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Thread: Release date extravaganza

  1. #1
    The Overman's Avatar
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    Default Release date extravaganza

    Because I have a lot of time to kill. And, now, also carpal tunnel.

    Including only studio album releases, and accounting only for the official U.S. release dates:


    Portrait Of An American Family -> Antichrist Superstar: 812 days [July 19, 1994-October 8, 1996]

    Antichrist Superstar -> Mechanical Animals: 707 days [October 8, 1996-September 15, 1998] <- Shortest wait

    Mechanical Animals -> Holy Wood (In The Shadow Of The Valley Of Death): 791 days [September 15. 1998-November 14, 2000]

    Holy Wood (In The Shadow Of The Valley Of Death) -> The Golden Age Of Grotesque: 910 days [November 14, 2000-May 13, 2003]

    The Golden Age Of Grotesque -> Eat Me, Drink Me: 1,484 days [May 13, 2003-June 5, 2007] <- Longest wait

    Eat Me, Drink Me -> The High End Of Low: 721 days [June 5, 2007-May 26, 2009]

    The High End Of Low -> Born Villain: 1,071 days [May 26, 2009-May 1, 2012]

    Born Villain -> The Pale Emperor: 994 days [May 1, 2012-January 20, 2015]

    The Pale Emperor -> Heaven Upside Down: 990 days [January 20, 2015-October 6, 2017]

    It's been a shorter wait for Heaven Upside Down than it was for Eat Me, Drink Me, Born Villain or, barely, The Pale Emperor.

    Oh, yeah: it'll have been 8,482 days between the release of Portrait Of An American Family and Heaven Upside Down.

    The discography ranked by wait time, shortest to longest, and treating Portrait as a non-entity:

    Mechanical Animals
    The High End Of Low
    Holy Wood (In The Shadow Of The Valley Of Death)
    Antichrist Superstar
    The Golden Age Of Grotesque
    Heaven Upside Down
    The Pale Emperor
    Born Villain
    Eat Me, Drink Me


    The mean release time is 848 days. The median release time is 910 days. The modal release time is ~990 days. The range, shortest wait from longest, is 741 days - the wait time between The Golden Age Of Grotesque and Eat Me, Drink Me was more than double the wait time between Antichrist Superstar and Mechanical Animals.
    Last edited by The Overman; 09-21-2017 at 02:39 PM.
    To revenge the misdeeds of the ruling class, there existed in the middle ages, in Germany, a secret tribunal, called the “Vehmgericht.” If a red cross was seen marked on a house, people knew that its owner was doomed by the “Vehm.”

    All the houses of Europe are now marked with the mysterious red cross.

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  3. #2

    Join Date: 09.19.17
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    I lot of publications and google.com results are stating the release date as September 29, 2017. It's strange because I can't find a solid source, but there are some decently reputable sources declaring this information. And from what I can surmise, the majority of the places that state this date started doing so within the last day or so. Has this been discussed elsewhere here?

  4. #3
    HEAVEN UPSIDE DOWN Hazekiah's Avatar
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    In the early days, I was used to an average of two years or so between every album -- supplemented by E.P.s, home video releases, and extended tours in between -- until the EXTREME wait between The Golden Age of Grotesque and Eat Me, Drink Me. Between that and the constant chatter from Manson about retiring from music altogether in between, I think that pretty much explains why I kinda went apeshit and happily, enthusiastically roadtripped at GREAT expense to catch almost ALL of the domestic shows on the Rape of the World Tour in 2007, lol.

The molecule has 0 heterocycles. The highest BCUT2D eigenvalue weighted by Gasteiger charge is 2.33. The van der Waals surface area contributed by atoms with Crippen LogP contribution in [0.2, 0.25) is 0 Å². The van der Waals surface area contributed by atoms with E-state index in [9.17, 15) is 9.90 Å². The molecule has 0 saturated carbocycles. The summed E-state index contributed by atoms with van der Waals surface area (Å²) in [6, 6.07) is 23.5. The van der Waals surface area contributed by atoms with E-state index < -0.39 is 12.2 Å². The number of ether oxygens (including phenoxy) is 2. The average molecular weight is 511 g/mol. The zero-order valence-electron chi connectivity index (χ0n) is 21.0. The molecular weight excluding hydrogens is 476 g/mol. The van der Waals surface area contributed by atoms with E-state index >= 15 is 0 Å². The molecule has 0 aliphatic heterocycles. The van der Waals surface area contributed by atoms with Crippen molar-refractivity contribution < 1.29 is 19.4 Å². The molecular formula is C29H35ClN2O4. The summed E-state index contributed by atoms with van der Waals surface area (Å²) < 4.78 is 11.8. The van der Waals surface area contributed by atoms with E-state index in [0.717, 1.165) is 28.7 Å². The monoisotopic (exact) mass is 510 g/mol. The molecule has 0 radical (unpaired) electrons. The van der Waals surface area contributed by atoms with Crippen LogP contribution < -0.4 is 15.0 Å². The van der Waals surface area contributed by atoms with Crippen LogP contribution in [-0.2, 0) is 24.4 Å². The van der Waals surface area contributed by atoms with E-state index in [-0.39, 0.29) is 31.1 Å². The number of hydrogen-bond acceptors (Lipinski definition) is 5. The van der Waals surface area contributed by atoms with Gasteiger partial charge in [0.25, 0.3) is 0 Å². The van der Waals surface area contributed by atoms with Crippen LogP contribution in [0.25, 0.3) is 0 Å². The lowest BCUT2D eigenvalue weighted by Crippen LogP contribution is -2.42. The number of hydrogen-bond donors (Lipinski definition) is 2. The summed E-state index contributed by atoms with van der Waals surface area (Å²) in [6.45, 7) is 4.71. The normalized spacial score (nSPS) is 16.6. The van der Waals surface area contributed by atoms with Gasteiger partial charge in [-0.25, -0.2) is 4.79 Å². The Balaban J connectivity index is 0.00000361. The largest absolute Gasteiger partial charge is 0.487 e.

Not to mention a goodly portion of the '08 and '09 runs, too. Still making up for lost time!

    Hell, for that matter, same goes for the delay leading up to Born Villain.

    Annnd same goes for the wait for The Pale Emperor.

    I couldn't fucking take it otherwise. Getting a new album and seeing Manson a few times every couple years was essentially all that kept me going through the first DECADE of his mainstream career. And it hasn't gotten any easier since. After missing out for most of last year's run I'm REALLLLLY looking forward to hopping back in the saddle again, to say the least.

    Anyone else notice a distinct uptick in the anticipation and shows attended in correlation with the length of time between albums?

    Obviously, other factors are present but I think the overwhelming NEED FOR MORE after prolonged yearning is clearly a thing.

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  6. #4
    The Overman's Avatar
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    Quote Originally Posted by Hazekiah View Post
    Anyone else notice a distinct uptick in the anticipation and shows attended in correlation with the length of time between albums?

    Obviously, other factors are present but I think the overwhelming NEED FOR MORE after prolonged yearning is clearly a thing.
    What I find interesting is what the wait times tell us about each individual album.

    That between Antichrist Superstar and Mechanical Animals was 707 days - just a little under two years. And there was Remix and Repent between the two albums, not to mention all the public appearances that went with being an ascending rock star. Meanwhile, the stylistic transition between ACSS and MA is one of the most radical in the discography. That it took so little time strongly suggests to me that this was something Manson had in mind for a long time, probably since before ACSS. Which we know is probably true, given his references to wanting to make a "dark pop album" in the autobiography.

    Likewise, the wait between Mechanical Animals and Holy Wood was still shorter than that between Portrait and Antichrist, despite the Columbine shooting potentially throwing whatever plans the band had before that point into disarray and the level of thought that went into the making of Holy Wood. Again, to my mind this suggests that something was in the works along the broadly similar lines eventually realized by Holy Wood anyway - the "Coma White" video is suggestive of it - though how that might've played out is open to question.

    There has been some question lately whether or not there really was a different "Celebritarian album" planned after The Golden Age Of Grotesque, but that huge period of time - over four years - leads me to believe that the common story is probably true. Of course, Lest We Forget and Against All Gods accounts for some of that time.

    Some people have insinuated that The High End Of Low consists mainly of B-sides that were written before Twiggy rejoined the band. We know there are some of these on that record, but as little as I like it, the fact that the waiting period for THEOL was only the second-shorted in the band's history suggests otherwise. If you were set to release a record consisting predominantly of pre-written material, I think you might be able to get it done inside a year and a half.